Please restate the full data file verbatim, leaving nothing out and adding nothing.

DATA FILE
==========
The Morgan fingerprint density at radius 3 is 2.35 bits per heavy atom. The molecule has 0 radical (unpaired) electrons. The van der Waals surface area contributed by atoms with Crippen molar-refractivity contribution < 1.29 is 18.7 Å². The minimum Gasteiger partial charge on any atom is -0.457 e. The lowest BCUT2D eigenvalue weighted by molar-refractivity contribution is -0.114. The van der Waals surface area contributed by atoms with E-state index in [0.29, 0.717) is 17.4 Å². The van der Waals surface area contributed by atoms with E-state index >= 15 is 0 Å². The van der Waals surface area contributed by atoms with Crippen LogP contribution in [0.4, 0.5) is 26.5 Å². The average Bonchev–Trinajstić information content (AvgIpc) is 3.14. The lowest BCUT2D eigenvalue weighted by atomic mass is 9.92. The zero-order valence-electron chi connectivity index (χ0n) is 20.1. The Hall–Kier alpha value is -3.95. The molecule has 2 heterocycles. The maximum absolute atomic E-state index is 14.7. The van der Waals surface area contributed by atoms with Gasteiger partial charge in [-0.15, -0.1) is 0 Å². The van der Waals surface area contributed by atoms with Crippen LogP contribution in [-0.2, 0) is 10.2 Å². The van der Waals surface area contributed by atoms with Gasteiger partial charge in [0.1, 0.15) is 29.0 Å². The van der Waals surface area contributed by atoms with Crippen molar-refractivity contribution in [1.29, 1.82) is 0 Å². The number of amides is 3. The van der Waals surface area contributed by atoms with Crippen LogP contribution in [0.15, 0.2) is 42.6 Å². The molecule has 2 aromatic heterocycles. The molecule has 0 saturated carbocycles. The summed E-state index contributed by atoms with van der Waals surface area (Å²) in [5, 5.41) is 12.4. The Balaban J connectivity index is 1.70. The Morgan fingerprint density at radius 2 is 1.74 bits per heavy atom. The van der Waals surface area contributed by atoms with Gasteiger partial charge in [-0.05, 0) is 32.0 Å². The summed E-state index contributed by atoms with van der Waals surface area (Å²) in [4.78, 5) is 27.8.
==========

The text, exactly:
The Morgan fingerprint density at radius 3 is 2.35 bits per heavy atom. The molecule has 0 radical (unpaired) electrons. The van der Waals surface area contributed by atoms with Crippen molar-refractivity contribution < 1.29 is 18.7 Å². The minimum Gasteiger partial charge on any atom is -0.457 e. The lowest BCUT2D eigenvalue weighted by molar-refractivity contribution is -0.114. The van der Waals surface area contributed by atoms with E-state index in [0.29, 0.717) is 17.4 Å². The van der Waals surface area contributed by atoms with E-state index >= 15 is 0 Å². The van der Waals surface area contributed by atoms with Crippen LogP contribution in [0.4, 0.5) is 26.5 Å². The average Bonchev–Trinajstić information content (AvgIpc) is 3.14. The lowest BCUT2D eigenvalue weighted by atomic mass is 9.92. The zero-order valence-electron chi connectivity index (χ0n) is 20.1. The Hall–Kier alpha value is -3.95. The molecule has 2 heterocycles. The maximum absolute atomic E-state index is 14.7. The van der Waals surface area contributed by atoms with Gasteiger partial charge in [-0.15, -0.1) is 0 Å². The van der Waals surface area contributed by atoms with Crippen LogP contribution in [-0.2, 0) is 10.2 Å². The van der Waals surface area contributed by atoms with Gasteiger partial charge in [0.1, 0.15) is 29.0 Å². The van der Waals surface area contributed by atoms with Crippen molar-refractivity contribution in [1.29, 1.82) is 0 Å². The number of amides is 3. The van der Waals surface area contributed by atoms with Crippen LogP contribution in [0.15, 0.2) is 42.6 Å². The molecule has 2 aromatic heterocycles. The molecule has 0 saturated carbocycles. The summed E-state index contributed by atoms with van der Waals surface area (Å²) in [5, 5.41) is 12.4. The Balaban J connectivity index is 1.70. The Morgan fingerprint density at radius 2 is 1.74 bits per heavy atom. The van der Waals surface area contributed by atoms with Gasteiger partial charge in [-0.05, 0) is 32.0 Å². The summed E-state index contributed by atoms with van der Waals surface area (Å²) in [4.78, 5) is 27.8.